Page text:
Buy the Best Software for Your Business with These 5 Steps

Guest blog post by Gloria Martinez.

Too many entrepreneurs have purchased software after watching a slick demo only to experience buyer’s remorse soon after. As a business owner, you want to buy software that delivers the value it promises, whether you buy it off the shelf or on a subscription basis.

This article shows you five crucial steps to buying software that fits your budget and needs:

  1. Assess your needs
  2. Seek buy-in
  3. Compare multiple options
  4. Mind the cost
  5. Pick a solution

Continuous Testing Blog from Eran Kinsbruner invites you to read on to find out more.

Assess Your Needs

Buying decisions that take into account all the facts result in satisfactory software purchases. Assess your needs before you make a substantial investment in software for your business. For example, if you’re looking to register your business as an LLC, then you may want to work with an online formation service that can help you correctly file the paperwork. You can call the Zen Business phone number to learn more about the process.

It’s important to break down which software and/or services will best serve your business before you consider purchasing anything, especially when you’re operating on a very tight budget.

Get Buy-In From Stakeholders

As the owner of the business, you may have the authority to make a unilateral decision on what software to buy. Still, it’s important to get buy-in from your employees, managers, IT team, and customers. Carrying out a comprehensive needs assessment helps achieve buy-in from all these stakeholders.

Take into account how implementing new software or replacing your current system will affect your processes, habits, hardware, and work culture. Purchasing new software often leads to significant changes in your operations. Let your employees know how these changes will affect them so they’re well-prepared to adjust.

Compare Prospective Software Solutions

Once you get stakeholder buy-in, start reviewing prospective software solutions. Narrow down to a few top-tier software providers. Your exclusion process should rely on questions based on the needs you identified in your needs assessment.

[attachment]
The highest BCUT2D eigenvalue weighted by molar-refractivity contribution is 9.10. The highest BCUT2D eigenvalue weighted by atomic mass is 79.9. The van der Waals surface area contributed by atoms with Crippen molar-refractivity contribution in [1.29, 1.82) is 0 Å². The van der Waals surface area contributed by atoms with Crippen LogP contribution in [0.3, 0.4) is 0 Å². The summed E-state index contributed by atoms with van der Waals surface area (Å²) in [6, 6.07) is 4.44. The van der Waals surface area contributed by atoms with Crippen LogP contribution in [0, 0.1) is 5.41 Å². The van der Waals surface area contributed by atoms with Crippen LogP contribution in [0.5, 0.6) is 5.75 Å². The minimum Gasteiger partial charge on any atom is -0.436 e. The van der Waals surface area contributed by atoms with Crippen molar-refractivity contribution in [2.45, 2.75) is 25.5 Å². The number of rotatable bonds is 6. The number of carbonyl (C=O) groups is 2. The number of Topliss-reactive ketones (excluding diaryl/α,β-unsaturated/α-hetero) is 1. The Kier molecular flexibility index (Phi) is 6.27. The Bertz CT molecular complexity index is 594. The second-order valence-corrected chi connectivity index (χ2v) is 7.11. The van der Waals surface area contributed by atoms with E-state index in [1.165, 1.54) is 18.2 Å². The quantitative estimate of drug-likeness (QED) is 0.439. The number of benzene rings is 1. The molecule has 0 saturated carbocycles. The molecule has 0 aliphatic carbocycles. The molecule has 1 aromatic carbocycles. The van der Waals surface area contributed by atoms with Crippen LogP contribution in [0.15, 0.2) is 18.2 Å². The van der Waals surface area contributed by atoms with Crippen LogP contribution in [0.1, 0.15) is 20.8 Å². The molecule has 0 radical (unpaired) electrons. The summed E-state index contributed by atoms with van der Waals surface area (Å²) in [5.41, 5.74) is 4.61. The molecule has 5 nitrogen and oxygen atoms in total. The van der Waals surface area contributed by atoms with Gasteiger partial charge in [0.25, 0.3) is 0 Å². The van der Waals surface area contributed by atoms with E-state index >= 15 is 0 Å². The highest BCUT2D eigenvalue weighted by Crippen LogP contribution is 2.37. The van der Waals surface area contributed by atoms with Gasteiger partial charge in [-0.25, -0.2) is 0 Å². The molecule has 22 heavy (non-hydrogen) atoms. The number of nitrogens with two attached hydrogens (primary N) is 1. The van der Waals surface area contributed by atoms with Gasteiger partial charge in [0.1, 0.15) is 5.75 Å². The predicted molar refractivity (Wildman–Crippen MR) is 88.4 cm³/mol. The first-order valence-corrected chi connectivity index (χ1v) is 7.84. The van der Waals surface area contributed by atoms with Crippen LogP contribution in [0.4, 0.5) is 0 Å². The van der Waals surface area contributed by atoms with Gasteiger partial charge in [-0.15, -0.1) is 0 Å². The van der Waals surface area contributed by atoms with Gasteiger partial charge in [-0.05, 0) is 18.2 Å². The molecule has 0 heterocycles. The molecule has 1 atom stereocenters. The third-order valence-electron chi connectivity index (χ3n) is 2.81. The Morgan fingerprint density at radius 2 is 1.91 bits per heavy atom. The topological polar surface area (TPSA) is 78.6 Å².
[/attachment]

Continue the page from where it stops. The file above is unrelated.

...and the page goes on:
Here are a few examples of questions to guide you:

  • What are your must-have and nice-to-have features?
  • How much data storage do you require?
  • How much customer support will you need?
  • Do you want an on-site or cloud-based solution?
  • How scalable is the software?

Your budget also determines the software solutions you consider. A feature such as live chat support may drive up the price but may be worth the investment.

Consider the Cost

Research all the costs involved in purchasing and implementing the software to ensure you’re prepared. Here are a few considerations to make.

  • Is the software available as a one-time purchase or SaaS solution?
  • For SaaS solutions, does the provider offer a discount for annual billing?
  • Does the contract, if any, include an early cancellation penalty?
  • How much will it cost to scale up?
  • Is support billed separately?

Getting answers to these and other salient questions ensures you purchase software that fits your needs and budget.

Choose a Solution

You’ve whittled down your shortlist to one or two suitable software solutions. Take a multi-pronged approach to ensure you get the solution all stakeholders will find satisfactory.

  • Use a trial period to test the software.
  • Research the vendor by reading customer reviews.
  • Ask your industry peers who use the software their thoughts on it.

Again, consult your needs assessment to determine what trade-offs you’re willing to make.

As a business owner, your bottom line is an essential KPI. You want to optimize the returns on your software investment. The steps outlined in this article will help you buy the best software for your business.

This is a guest blog post by Gloria Martinez.

Gloria loves sharing her business expertise and hopes to inspire other women to start their own businesses and seek promotions in the workplace. She created WomenLed.org to spotlight and celebrate women’s achievements